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Plant Family:

Ericaceae family


Habitat & Cultivation: 

Also known as Bearberry, Arctostaphylos uva-ursi is native to Europe, Asia, and North America. 


According to the Native American Ethnobotany(n.d.) database Arctostaphylos uva-ursi was used over several nations and in a variety of forms. Berries were often used as a source of food that may be eaten fresh or preserved for use over the winter seasons as food or medicine.These berries were also used to create ceremonial rattles and may be worn decoratively as jewelry. The uva-ursi leaves have been known to be combined with tobacco and other medicinal plants to create a religious bundle that was used during ceremony or smoked. It’s antimicrobial properties allowed the plant to be used topically to treat all dermatologic needs and oral infections such as canker sores or sore gums.   It’s analgesic properties potent to treat muscle pain, strains, or persistent pain. It also has antimicrobial properties that was used to treat colds or viral/bacterial infections and even headaches. Other uses include abortifacient, antidiarrheal, gyneocologic aid to prevent SAB, healing in the postpartum, and management of menses. (Native American Ethnobotany, n.d.)


Parts Used/Collection: 



Herbal Actions: 

  • Astringent

  • Antibacterial

  • Anti-inflammatory

  • Diuretic

  • Tonic oxytocic

  • GU sedative

  • Urinary, hemostatic


  • Used as a diuretic in the treatment of cystitis

  • To soothe and tonify the urinary organs by removing excess water from the body - only in acute situations, not long term use!

  • To impart tone and induce normal contraction of bladder and restrain excessive mucous discharges in acute situations.

  • Used frequently with stones or ulcerations in kidneys or bladder, or as part of holistic treatment to chronic kidney problems I discourage long term use, the possible risk of hydroquinones and definitate risk of high tannin content over time can be irritating and harmful within the body.

  • Exerts soothing influence on GU tract overall.

  • Urinary UTI

  • Inflammatory conditions- dermatitis. Topical use does not pose the same risks as internal use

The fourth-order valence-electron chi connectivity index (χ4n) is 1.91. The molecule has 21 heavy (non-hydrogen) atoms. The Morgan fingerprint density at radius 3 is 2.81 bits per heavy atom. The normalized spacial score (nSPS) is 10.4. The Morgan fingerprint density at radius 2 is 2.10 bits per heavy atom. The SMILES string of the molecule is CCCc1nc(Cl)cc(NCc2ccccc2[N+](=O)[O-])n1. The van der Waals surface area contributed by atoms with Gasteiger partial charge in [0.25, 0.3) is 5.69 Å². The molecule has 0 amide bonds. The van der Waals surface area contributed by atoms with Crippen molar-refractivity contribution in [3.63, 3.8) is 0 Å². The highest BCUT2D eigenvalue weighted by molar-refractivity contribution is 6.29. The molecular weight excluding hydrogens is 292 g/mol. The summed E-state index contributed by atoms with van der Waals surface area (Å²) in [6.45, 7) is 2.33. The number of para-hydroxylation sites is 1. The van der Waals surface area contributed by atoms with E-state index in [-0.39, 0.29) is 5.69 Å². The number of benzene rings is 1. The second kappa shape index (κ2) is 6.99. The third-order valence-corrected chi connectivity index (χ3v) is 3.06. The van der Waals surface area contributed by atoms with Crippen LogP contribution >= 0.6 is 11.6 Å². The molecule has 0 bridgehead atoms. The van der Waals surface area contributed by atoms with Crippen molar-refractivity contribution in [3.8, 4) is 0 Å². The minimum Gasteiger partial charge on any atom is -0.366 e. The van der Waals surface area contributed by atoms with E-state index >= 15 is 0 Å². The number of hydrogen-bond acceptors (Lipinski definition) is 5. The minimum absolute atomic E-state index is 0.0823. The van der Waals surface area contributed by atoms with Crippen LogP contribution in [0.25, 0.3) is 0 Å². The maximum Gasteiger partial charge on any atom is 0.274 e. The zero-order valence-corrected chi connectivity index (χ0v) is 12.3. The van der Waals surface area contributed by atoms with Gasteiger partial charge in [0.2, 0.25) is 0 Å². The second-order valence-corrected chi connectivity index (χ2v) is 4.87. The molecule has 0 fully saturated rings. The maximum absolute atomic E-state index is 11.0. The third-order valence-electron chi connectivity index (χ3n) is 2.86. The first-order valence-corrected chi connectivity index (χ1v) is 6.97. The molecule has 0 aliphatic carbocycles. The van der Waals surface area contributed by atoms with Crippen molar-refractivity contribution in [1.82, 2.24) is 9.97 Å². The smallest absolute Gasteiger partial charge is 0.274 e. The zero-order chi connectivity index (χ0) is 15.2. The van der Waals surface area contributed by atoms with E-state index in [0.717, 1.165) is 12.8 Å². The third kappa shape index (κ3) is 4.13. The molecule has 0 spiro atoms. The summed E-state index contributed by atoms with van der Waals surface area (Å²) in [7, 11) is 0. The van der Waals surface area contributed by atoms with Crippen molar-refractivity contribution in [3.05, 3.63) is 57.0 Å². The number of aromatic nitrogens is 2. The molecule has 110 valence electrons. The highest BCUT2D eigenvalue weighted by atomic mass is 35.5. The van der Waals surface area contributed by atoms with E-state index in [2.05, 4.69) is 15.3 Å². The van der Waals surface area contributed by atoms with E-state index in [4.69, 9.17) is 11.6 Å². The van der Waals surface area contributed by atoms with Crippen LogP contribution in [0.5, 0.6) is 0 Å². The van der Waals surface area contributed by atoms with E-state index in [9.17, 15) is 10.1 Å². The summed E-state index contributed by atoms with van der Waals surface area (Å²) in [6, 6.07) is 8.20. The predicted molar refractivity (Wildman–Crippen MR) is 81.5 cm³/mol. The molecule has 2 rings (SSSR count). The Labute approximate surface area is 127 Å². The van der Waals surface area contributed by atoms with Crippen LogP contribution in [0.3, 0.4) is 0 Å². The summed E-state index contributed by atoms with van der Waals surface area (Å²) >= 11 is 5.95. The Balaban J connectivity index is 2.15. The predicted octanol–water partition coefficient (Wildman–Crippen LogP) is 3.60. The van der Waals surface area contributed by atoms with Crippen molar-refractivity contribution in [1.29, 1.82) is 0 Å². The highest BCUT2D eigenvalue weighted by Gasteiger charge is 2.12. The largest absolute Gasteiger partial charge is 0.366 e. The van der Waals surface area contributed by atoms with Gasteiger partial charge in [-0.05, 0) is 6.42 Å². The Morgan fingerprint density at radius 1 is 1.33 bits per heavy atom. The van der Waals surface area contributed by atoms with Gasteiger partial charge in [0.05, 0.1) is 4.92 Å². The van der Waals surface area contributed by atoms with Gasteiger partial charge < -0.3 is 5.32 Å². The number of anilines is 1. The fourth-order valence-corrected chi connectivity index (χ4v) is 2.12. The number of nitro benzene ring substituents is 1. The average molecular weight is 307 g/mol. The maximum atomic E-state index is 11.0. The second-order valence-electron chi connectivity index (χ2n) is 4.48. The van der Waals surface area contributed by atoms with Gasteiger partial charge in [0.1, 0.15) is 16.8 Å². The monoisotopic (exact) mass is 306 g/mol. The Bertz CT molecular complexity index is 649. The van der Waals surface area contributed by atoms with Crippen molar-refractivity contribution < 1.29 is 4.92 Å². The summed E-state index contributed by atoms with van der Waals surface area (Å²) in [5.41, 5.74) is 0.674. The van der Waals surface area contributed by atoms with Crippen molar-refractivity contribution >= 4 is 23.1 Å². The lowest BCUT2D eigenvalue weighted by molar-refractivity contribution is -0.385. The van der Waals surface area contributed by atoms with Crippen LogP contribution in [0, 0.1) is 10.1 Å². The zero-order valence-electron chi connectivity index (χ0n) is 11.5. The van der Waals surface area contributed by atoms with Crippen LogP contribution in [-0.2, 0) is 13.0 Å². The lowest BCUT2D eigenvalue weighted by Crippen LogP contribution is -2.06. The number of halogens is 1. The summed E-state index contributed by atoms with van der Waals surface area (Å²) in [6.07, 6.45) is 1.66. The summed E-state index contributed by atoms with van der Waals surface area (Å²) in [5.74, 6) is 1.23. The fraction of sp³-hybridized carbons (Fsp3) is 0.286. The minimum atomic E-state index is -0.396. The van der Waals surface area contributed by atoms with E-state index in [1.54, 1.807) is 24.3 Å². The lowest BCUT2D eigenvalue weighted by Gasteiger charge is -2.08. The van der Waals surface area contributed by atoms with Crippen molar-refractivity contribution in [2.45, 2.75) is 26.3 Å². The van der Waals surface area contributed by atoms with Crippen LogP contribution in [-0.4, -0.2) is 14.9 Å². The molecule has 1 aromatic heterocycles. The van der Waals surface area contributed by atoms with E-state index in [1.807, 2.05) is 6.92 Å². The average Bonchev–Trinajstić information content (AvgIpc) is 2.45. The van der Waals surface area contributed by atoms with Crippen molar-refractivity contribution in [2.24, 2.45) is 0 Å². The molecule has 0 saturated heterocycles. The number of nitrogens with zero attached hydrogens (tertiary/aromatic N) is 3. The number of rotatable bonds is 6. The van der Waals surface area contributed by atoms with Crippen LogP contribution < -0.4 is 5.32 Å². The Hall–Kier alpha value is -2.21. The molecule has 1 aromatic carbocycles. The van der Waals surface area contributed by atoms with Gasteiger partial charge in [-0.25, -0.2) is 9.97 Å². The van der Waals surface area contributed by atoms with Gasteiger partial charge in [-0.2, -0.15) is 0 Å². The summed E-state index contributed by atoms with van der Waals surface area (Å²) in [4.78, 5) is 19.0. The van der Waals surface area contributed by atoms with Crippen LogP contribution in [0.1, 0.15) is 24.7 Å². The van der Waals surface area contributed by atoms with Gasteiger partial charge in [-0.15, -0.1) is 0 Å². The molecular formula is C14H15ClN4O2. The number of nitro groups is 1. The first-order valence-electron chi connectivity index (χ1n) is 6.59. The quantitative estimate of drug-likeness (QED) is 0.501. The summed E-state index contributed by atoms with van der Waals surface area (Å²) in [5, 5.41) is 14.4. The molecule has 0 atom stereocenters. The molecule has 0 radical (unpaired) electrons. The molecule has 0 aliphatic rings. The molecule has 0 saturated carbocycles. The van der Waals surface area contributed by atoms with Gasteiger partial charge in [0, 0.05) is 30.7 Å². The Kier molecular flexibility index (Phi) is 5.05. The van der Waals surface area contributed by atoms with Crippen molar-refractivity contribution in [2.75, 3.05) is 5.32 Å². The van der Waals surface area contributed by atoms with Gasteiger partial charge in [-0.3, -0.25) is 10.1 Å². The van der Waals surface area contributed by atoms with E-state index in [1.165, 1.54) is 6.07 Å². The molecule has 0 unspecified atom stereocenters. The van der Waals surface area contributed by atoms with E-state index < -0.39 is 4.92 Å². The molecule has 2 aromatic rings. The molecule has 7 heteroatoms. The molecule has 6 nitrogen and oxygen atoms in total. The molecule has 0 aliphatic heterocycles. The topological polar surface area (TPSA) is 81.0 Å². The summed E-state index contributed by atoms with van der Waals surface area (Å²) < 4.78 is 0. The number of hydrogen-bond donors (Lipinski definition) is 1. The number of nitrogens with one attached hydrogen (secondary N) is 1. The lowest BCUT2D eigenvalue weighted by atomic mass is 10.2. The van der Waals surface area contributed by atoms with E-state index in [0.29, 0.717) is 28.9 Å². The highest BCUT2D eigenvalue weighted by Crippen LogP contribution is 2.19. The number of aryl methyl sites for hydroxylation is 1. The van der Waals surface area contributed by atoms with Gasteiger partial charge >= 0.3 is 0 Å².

• GI- diarrhea, inflammatory bowel disease As an acute aid

  • Antimicrobial action against Candida, E. coli and Staph aureus



  • Avoid in pregnancy due to oxytocin effect, high tannins, and possible risk of hydroquinones (though this is small).

  • Lactation

  • Renal failure

  • Long term use (>14 days) caution due to tannins and hydroquinones.


Plant Constituents: 


System Affinities:

  • Urinary tract (upper and lower)

  • Digestive tract

  • Respiratory tract

  • Lymphatic system

  • Integumentary system



  • Cold, dry, bitter, pungent. Sharp, Clear, Mobile, PK- V+



Avoid in pregnancy due to oxytocic effect; Long term use caution due to tannin. Yes, and by preparing as a cold infusion, this further decreases the risks associated with the tannins.

Safety Class - 1A, no known contraindications; no studies on the safety of uva ursi in pregnancy or lactation - safety has not been conclusively established (AHPA, 2013).



Cold infusion is recommended to avoid extracting the high tannin content in this plant. The tannins can cause major irritation and malabsorption in the GI system. If we use cold water we can extract the arbutin and other water soluble constituents without the tannins. 

Personal Experience:



  • AHPA. (2013). Botanical safety handbook (2nd ed.). CRC Press, FL.

  • Frawley, D., & Lad, V. (2001). The yoga of herbs. Twin Lakes, WI: Lotus Press

  • Hoffman, D. (2003). Medical Herbalism. Healing Arts Press: Vermont.

  • Mills, S., & Bone, K. (2005). The essential guide to herbal safety. Elsevier Health Sciences.

  • Romm, A. (2010). Botanical medicine for women's health (p.18-19). St. Louis, Mo: Churchill Livingstone/Elsevier.




Uva Ursi (Arctostaphylos uva-ursi)

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